CFPB Publishes Long Awaited Proposed Rule on Small Business Loan Data Collection
A 918-page proposed rule published by the Consumer Financial Protection Bureau (if you don’t know what this bureau is, now is a good time to read up), is finally out.
Its application is broad, extending to “loans, lines of credit, credit cards, and merchant cash advances,” the CFPB said today. Initially, the Bureau’s intent was to exclude merchant cash advances, but that has apparently changed. (side note: I predicted this could happen as early as 2014.) Meanwhile, “factoring, leases, consumer-designated credit used for business purposes, and credit secured by certain investment properties” are exempt from the rule.
The rule is designed to assess whether there are disparities in sex, race, and ethnicity, when it comes to small businesses being able to access credit.
Covered financing providers would have to request that applicants disclose these things, which applicants can refuse to answer if they so choose. It could get a bit awkward from there because “if an applicant does not provide any ethnicity, race, or sex information for at least one principal owner, the Bureau is proposing that the financial institution must collect at least one principal owner’s race and ethnicity (but not sex) via visual observation and/or surname if the financial institution meets in person with any principal owners (including meeting via electronic media with an enabled video component).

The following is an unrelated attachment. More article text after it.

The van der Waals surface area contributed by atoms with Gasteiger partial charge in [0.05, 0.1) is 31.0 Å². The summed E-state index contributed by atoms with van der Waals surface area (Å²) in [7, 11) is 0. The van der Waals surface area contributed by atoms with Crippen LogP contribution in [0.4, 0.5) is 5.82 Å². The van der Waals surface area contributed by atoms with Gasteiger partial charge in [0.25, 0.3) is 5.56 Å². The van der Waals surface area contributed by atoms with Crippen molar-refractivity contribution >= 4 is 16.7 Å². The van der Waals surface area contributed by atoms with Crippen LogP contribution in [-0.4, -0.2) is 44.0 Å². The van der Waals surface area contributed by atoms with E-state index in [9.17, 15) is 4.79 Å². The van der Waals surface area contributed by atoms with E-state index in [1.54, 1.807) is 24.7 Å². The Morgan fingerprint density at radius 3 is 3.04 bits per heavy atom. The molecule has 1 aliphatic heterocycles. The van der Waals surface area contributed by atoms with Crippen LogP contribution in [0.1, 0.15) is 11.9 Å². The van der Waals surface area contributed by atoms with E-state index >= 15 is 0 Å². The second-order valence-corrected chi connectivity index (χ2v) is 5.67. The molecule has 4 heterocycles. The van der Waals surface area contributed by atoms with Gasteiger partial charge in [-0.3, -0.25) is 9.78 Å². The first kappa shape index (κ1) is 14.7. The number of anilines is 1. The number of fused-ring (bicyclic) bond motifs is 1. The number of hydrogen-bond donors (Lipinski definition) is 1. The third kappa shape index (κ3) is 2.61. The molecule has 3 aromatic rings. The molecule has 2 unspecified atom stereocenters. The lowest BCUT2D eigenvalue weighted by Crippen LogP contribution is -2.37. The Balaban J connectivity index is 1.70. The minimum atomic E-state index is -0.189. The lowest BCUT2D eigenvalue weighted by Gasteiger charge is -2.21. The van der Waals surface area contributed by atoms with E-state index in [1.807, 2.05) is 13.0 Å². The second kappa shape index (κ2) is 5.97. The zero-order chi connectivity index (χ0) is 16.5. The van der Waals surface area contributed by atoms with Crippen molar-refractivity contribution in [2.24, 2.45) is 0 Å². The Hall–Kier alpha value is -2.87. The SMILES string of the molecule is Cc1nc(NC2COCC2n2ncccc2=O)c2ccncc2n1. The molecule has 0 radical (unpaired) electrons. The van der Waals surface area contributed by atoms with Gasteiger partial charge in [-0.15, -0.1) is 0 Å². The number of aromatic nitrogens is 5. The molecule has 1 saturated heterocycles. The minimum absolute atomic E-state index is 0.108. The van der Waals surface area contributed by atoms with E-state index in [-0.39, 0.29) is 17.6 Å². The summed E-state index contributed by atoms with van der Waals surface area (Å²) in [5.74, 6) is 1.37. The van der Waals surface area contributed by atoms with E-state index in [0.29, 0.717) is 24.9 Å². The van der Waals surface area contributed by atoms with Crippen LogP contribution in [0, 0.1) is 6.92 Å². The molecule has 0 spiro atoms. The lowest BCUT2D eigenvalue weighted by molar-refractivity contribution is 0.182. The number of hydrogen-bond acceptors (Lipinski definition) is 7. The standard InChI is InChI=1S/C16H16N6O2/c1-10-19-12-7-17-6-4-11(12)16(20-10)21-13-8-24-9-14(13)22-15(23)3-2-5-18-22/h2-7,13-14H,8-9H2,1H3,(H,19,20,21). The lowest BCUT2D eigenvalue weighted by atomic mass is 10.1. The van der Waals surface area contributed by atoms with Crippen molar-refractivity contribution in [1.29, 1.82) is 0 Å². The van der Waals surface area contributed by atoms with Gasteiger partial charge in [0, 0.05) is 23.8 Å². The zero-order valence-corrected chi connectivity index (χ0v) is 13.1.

BUT “minority-owned business status and women-owned business status would only be reported on the basis of information the applicant provides specifically for Section 1071 purposes, and financial institutions would not be permitted or required to report these data points based on visual observation, surname, or any other basis.”
Further, no one involved in the underwriting of the loan or advance would be allowed to know or access the ethnicity, race, or sex of the applicant. However, this would not apply if it isn’t “feasible” to do so.
All of the nuances, which seem to contradict themselves on the surface level, are specified in greater detail in the 918 page document.
When the proposed rule becomes final, lenders and MCA providers would have 18 months before they would be required by law to not only collect this data in the properly established manner, but also be prepared to submit it annually to the CFPB.
This rule will become a standard operating part of the business for companies both large and small whether one agrees with it or not. This law was passed in 2010 and it has taken this long to get to this point. This is a link to the CFPB’s official summary.Last modified: September 1, 2021
Sean Murray is the President and Chief Editor of deBanked and the founder of the Broker Fair Conference. Connect with me on LinkedIn or follow me on twitter. You can view all future deBanked events here.